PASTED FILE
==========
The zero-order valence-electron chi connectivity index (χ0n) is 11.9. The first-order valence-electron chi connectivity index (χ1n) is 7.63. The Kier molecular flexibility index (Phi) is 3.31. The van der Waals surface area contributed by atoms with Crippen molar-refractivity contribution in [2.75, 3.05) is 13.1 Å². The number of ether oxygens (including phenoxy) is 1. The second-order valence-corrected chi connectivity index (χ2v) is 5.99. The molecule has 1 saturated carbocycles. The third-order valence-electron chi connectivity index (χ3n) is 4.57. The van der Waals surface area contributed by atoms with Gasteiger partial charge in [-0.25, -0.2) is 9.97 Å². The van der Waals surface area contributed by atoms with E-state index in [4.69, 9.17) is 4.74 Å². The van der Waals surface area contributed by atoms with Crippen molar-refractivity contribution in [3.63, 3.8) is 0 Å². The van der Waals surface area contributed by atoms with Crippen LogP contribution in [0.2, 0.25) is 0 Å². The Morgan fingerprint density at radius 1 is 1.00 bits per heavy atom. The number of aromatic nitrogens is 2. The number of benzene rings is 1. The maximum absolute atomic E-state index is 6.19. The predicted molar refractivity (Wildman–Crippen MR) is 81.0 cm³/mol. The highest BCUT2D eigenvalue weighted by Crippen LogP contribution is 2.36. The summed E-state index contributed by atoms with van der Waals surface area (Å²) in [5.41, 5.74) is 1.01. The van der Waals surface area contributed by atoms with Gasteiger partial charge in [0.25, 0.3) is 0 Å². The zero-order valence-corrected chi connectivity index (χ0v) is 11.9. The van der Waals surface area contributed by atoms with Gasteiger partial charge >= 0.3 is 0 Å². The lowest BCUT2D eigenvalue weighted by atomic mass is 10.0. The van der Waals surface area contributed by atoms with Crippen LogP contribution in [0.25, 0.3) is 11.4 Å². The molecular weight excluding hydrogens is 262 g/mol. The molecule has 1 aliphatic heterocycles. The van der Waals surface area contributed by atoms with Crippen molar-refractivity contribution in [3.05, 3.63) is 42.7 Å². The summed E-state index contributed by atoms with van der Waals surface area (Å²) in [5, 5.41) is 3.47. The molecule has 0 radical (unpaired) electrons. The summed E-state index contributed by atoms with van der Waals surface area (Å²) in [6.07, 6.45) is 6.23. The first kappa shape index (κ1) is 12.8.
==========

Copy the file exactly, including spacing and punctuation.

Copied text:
The zero-order valence-electron chi connectivity index (χ0n) is 11.9. The first-order valence-electron chi connectivity index (χ1n) is 7.63. The Kier molecular flexibility index (Phi) is 3.31. The van der Waals surface area contributed by atoms with Crippen molar-refractivity contribution in [2.75, 3.05) is 13.1 Å². The number of ether oxygens (including phenoxy) is 1. The second-order valence-corrected chi connectivity index (χ2v) is 5.99. The molecule has 1 saturated carbocycles. The third-order valence-electron chi connectivity index (χ3n) is 4.57. The van der Waals surface area contributed by atoms with Gasteiger partial charge in [-0.25, -0.2) is 9.97 Å². The van der Waals surface area contributed by atoms with E-state index in [4.69, 9.17) is 4.74 Å². The van der Waals surface area contributed by atoms with Crippen molar-refractivity contribution in [3.63, 3.8) is 0 Å². The van der Waals surface area contributed by atoms with Crippen LogP contribution in [0.2, 0.25) is 0 Å². The Morgan fingerprint density at radius 1 is 1.00 bits per heavy atom. The number of aromatic nitrogens is 2. The number of benzene rings is 1. The maximum absolute atomic E-state index is 6.19. The predicted molar refractivity (Wildman–Crippen MR) is 81.0 cm³/mol. The highest BCUT2D eigenvalue weighted by Crippen LogP contribution is 2.36. The summed E-state index contributed by atoms with van der Waals surface area (Å²) in [5.41, 5.74) is 1.01. The van der Waals surface area contributed by atoms with Gasteiger partial charge in [0.25, 0.3) is 0 Å². The zero-order valence-corrected chi connectivity index (χ0v) is 11.9. The van der Waals surface area contributed by atoms with Gasteiger partial charge >= 0.3 is 0 Å². The lowest BCUT2D eigenvalue weighted by atomic mass is 10.0. The van der Waals surface area contributed by atoms with Crippen LogP contribution in [0.25, 0.3) is 11.4 Å². The molecular weight excluding hydrogens is 262 g/mol. The molecule has 1 aliphatic heterocycles. The van der Waals surface area contributed by atoms with Crippen molar-refractivity contribution in [3.05, 3.63) is 42.7 Å². The summed E-state index contributed by atoms with van der Waals surface area (Å²) in [5, 5.41) is 3.47. The molecule has 0 radical (unpaired) electrons. The summed E-state index contributed by atoms with van der Waals surface area (Å²) in [6.07, 6.45) is 6.23. The first kappa shape index (κ1) is 12.8.